“A few weeks back we had an issue with our bag sealers on the spawn lab. Four of the belts were worn and the machine had stopped running. We didn’t have any spares,” explains David. “I rang Trent at the Campbellfield branch and gave him the size I needed. He located the parts out in Dandenong and had them sent to me within 2 hours. Even though I’d advised that production for the day had stopped, he knew I needed the machine to be working the next morning so he just made sure I had the parts as soon as possible.”
All in all, the relationship between the branch and the Mernda farm could certainly be described as ‘well grown’, with a mutual respect for the others’ operation evident.
“I’m a phone person. Many people tend to stick to email these days, but I prefer to speak to someone over the phone,” adds David. “The guys out at BSC in Campbellfield always answer my calls. They’re always there to provide support. It’s a level of service that we take personally because we know they will go above and beyond for us.”
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Every day for the past 60 years, manufacturers around Australia and New Zealand have visited one of more than 100 Motion Asia Pacific locations, formerly known collectively as Inenco. These store-fronts and branches, spread across every Australian state and the Northern Territory, have become a fixture for the manufacturing industry, whether it be a BSC, CBC, Hardy Spicer, Speciality Fasteners or any of the other businesses owned by Inenco.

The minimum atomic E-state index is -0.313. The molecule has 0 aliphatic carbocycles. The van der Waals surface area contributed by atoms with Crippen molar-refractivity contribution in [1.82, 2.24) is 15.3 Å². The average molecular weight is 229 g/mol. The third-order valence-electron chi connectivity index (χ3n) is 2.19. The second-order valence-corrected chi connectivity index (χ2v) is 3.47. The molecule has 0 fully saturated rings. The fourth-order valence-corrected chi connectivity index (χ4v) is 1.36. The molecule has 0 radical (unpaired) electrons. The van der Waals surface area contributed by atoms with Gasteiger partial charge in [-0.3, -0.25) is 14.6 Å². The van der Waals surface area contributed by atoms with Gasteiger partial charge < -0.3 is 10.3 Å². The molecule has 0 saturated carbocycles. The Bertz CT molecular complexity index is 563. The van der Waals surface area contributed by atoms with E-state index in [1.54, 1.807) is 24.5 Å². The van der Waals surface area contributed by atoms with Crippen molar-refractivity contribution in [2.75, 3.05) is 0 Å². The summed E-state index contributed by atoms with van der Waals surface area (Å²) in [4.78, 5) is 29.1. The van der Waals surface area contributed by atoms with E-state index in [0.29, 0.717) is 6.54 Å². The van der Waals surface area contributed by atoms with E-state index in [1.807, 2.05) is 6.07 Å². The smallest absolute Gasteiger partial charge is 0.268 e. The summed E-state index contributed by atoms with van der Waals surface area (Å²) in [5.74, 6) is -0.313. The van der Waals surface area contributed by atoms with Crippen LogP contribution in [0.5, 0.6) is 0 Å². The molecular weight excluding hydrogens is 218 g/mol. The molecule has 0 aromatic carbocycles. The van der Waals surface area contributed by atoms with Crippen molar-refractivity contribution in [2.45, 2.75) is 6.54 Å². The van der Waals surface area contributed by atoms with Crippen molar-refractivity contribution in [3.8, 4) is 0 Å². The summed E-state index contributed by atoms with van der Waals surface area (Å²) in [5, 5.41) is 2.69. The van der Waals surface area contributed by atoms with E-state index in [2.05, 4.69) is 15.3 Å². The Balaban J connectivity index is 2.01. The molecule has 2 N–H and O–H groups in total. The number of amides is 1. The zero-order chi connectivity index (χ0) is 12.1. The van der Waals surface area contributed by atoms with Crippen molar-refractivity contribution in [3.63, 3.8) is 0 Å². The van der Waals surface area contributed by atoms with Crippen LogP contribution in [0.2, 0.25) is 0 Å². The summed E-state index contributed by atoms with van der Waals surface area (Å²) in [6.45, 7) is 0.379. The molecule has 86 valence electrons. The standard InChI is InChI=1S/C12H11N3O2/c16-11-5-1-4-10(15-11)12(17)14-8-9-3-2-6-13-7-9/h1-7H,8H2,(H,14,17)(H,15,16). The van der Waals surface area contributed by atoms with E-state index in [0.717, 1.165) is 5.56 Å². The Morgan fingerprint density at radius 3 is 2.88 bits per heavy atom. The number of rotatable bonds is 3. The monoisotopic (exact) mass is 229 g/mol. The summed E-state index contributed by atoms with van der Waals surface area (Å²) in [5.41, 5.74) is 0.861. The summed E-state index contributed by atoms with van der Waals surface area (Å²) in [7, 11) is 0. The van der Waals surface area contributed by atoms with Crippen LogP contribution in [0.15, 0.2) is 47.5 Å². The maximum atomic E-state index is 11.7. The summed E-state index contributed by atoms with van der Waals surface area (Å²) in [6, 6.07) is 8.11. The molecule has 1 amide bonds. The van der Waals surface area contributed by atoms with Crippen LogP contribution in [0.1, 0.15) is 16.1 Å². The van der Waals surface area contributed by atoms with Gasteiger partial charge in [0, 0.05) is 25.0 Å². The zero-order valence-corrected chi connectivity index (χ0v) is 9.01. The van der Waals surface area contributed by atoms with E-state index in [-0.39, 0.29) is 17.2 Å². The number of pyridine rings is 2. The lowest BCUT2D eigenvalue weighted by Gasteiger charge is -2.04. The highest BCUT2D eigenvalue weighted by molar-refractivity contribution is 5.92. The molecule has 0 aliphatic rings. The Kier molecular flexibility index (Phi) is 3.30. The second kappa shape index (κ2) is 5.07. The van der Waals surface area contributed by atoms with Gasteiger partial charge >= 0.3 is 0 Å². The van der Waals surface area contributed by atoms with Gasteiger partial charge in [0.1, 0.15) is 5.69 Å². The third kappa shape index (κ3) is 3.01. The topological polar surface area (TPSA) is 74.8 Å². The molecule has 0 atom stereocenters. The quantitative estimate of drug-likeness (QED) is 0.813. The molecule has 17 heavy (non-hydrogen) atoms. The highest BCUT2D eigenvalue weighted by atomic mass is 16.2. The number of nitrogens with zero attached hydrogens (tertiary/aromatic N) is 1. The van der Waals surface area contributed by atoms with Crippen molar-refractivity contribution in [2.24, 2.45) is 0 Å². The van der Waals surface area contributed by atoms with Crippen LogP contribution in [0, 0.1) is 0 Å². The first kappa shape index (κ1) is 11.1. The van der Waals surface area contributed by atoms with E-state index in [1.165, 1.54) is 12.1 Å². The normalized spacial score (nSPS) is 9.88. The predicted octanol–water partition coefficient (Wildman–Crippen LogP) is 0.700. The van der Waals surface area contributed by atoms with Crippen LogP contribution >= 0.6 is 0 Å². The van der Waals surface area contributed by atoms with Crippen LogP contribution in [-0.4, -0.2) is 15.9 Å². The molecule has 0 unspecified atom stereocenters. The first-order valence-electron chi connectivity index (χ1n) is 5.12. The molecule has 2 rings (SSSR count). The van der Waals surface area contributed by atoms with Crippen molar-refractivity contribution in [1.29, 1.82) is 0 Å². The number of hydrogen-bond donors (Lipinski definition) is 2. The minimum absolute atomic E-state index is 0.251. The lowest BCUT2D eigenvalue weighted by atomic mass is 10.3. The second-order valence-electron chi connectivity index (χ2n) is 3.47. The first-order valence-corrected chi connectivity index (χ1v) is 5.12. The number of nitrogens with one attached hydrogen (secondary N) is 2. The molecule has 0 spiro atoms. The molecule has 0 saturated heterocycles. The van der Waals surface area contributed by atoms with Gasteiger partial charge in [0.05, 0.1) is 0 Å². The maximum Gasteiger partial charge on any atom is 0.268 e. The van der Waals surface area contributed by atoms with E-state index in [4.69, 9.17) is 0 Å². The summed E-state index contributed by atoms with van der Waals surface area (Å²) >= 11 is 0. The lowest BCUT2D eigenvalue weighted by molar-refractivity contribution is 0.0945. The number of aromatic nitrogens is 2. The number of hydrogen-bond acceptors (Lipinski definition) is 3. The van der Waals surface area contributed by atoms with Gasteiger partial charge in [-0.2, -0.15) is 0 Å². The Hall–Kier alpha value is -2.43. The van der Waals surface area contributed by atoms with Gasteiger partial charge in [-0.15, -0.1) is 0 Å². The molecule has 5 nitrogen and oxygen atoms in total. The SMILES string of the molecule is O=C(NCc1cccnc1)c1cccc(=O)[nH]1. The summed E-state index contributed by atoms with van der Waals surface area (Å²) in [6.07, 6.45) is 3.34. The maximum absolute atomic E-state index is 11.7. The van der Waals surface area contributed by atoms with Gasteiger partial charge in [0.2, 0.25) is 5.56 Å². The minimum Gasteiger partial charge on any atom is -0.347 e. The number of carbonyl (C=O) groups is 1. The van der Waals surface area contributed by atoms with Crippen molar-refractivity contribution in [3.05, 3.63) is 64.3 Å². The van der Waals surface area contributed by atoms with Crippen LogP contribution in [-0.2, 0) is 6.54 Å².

Such has been their longevity and brand presence; each business has continued to stand alone while under the Inenco ownership umbrella. However, since 2019, when Genuine Parts Company, owner of US industrial distribution brand Motion Industries, bought Inenco, work has been underway to combine these businesses under the Motion Asia Pacific brand.
CEO of Motion Asia Pacific, Roger Jowett, said that this will directly benefit each customer who may not have been aware of all the individual parts of Inenco.
“We are still somewhat dysfunctional in that we’ll have two, three, or four salespeople visit the same customer. We’ll do great things, but we’ll produce four invoices. For us it’s the first step in pulling things together.”
By bringing together the distinct businesses under the Motion Asia Pacific name, customers will find it easier to source a range of parts and products.
“We’re helping to reduce transactional costs and increase access to a deeper range of offerings. Reducing suppliers is a strategic aim for many industrial businesses as they want to have an uncluttered supply chain. You don’t want thousands of different suppliers, some of whom they might spend not a lot of money with,” said Jowett.
The efficiencies go beyond the physical objects supplied and will enable each of the Motion Asia Pacific businesses to improve how they work together. In addition to the bearings, seals, and power transmission products the company can supply, the wealth of knowledge built up within the business can be brought to bear on a solution.
“For example, when we supply a Hardy Spicer hydraulic hose with fittings it is tailored to the application,” said Jowett. “Often a poorly installed part can lead to ongoing problems, so that advisory service that wraps around the product, those are the things we work hard on.”
The people providing this service, the application engineers, may have an additional logo on their sleeve, but the experience will remain.